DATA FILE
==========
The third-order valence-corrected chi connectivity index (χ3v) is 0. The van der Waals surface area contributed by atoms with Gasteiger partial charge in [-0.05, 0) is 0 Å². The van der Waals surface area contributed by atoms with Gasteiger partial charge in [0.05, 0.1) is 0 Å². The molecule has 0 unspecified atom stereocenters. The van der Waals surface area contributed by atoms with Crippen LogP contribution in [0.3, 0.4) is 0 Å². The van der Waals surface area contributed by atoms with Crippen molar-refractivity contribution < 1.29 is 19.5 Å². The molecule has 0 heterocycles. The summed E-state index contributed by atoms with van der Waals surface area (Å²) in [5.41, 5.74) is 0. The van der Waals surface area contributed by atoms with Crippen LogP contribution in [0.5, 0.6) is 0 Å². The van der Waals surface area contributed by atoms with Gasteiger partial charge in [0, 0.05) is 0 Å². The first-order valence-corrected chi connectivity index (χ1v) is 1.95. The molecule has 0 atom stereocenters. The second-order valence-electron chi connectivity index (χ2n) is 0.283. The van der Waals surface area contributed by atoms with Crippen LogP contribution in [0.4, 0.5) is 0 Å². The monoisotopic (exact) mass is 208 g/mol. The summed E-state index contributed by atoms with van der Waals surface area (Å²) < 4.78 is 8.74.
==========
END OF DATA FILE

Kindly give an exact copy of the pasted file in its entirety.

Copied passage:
The third-order valence-corrected chi connectivity index (χ3v) is 0. The van der Waals surface area contributed by atoms with Gasteiger partial charge in [-0.05, 0) is 0 Å². The van der Waals surface area contributed by atoms with Gasteiger partial charge in [0.05, 0.1) is 0 Å². The molecule has 0 unspecified atom stereocenters. The van der Waals surface area contributed by atoms with Crippen LogP contribution in [0.3, 0.4) is 0 Å². The van der Waals surface area contributed by atoms with Crippen molar-refractivity contribution < 1.29 is 19.5 Å². The molecule has 0 heterocycles. The summed E-state index contributed by atoms with van der Waals surface area (Å²) in [5.41, 5.74) is 0. The van der Waals surface area contributed by atoms with Crippen LogP contribution in [0.5, 0.6) is 0 Å². The van der Waals surface area contributed by atoms with Gasteiger partial charge in [0, 0.05) is 0 Å². The first-order valence-corrected chi connectivity index (χ1v) is 1.95. The molecule has 0 atom stereocenters. The second-order valence-electron chi connectivity index (χ2n) is 0.283. The van der Waals surface area contributed by atoms with Crippen LogP contribution in [0.4, 0.5) is 0 Å². The monoisotopic (exact) mass is 208 g/mol. The summed E-state index contributed by atoms with van der Waals surface area (Å²) < 4.78 is 8.74.